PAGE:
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Europe showed it is not afraid to get tough on Big Tech, said Adam Satariano in The New York Times. After years of chasing after the biggest tech firms through antitrust courts, European lawmakers last week hammered out final details of the Digital Markets Act, "the most sweeping piece of digital policy since the bloc put the world's toughest rules to protect online data into effect in 2018." When the law is implemented later this year, it could "reshape app stores, online advertising, e-commerce, messaging services, and other digital tools." Apple will have to let European users download apps from other companies' stores and let apps offer payment systems that bypass its own. Amazon would be barred from using data collected from third-party sellers to make competing products; targeted ads — immensely lucrative for Meta and Google — would be prohibited without users' consent. Companies that violate the rules could face a fine of up to 10 percent of their global annual revenue.
Lawmakers have threatened tech crackdowns for years, said Therese Poletti in MarketWatch, but this one "has some real teeth." A 10 percent fine for Apple, for instance, would be $37 billion. Europe has already fined Google "nearly $10 billion in three separate actions," so it might consider future transgressions as a second offense, bumping the penalty up to 20 percent (or $52 billion). That should get Google's attention. It's a welcome overhaul, said the Financial Times in an editorial, that puts "tech 'gatekeepers' in the same camp as other 'utility' sectors such as finance, energy, and telecoms," which must abide by an extensive set of regulations "because of their size and importance to consumers' daily lives." The other big takeaway is that "Big Tech's ability to lobby lawmakers is on the wane"; this bill sailed through Brussels with "unusual ease and speed."
U.S. lawmakers have put forward many of the same proposals, said Cristiano Lima in The Washington Post. Yet what Congress is actually able to pass is unlikely to come close to "matching the sheer scope of Europe's incoming rules." Within the Biden administration, there is "continued disagreement about how to approach antitrust reforms," said Leah Nylen and Samuel Stolton in Politico. Officials have tried to protect American businesses, hailing a new pact to keep personal data flowing between the U.S. and EU, a deal that was seen as essential for Meta and Google. But White House officials "conspicuously avoided the elephant in the room," tech regulation.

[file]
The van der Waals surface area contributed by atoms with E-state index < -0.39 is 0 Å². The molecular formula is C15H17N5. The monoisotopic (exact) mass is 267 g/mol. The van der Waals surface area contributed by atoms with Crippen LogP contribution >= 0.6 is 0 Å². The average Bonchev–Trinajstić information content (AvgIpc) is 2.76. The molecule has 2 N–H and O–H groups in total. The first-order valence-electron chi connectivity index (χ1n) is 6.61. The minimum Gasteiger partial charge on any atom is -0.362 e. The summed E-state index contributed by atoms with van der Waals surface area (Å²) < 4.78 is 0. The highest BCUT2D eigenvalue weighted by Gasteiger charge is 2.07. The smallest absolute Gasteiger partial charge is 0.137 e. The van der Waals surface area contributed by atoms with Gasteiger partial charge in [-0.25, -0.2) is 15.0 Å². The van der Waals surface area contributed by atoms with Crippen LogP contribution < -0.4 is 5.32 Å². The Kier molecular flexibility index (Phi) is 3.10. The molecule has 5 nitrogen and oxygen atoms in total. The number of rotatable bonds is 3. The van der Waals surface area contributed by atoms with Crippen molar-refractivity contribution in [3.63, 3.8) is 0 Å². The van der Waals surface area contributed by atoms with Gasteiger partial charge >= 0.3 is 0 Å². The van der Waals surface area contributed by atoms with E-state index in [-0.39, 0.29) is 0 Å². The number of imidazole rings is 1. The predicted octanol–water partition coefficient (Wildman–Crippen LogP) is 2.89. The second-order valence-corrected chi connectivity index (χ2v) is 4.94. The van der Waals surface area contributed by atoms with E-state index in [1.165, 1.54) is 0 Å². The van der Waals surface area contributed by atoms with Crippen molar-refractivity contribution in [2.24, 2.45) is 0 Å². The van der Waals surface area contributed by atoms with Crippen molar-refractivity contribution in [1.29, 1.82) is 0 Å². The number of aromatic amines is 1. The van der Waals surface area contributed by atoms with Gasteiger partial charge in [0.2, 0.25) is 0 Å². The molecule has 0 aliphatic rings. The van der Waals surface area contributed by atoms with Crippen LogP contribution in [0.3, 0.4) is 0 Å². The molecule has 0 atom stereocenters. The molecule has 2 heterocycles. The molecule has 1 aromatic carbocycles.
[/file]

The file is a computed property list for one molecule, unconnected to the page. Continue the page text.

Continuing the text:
At this point, said Rochelle Toplensky in The Wall Street Journal, fighting Europe "is probably futile." Apple, Facebook, Google, and Amazon "all have significant European sales," and they could seek to delay some of the more costly requirements. However, Microsoft's experience fighting European antitrust actions in the early 2000s offers an instructive example: "Things only eased off once the company started behaving as if it believed European officials were right." Rather than risk further antagonizing the bloc, settling for "a détente in Europe could prove valuable globally, otherwise the hits will likely keep coming."
This article was first published in the latest issue of The Week magazine. If you want to read more like it, you can try six risk-free issues of the magazine here.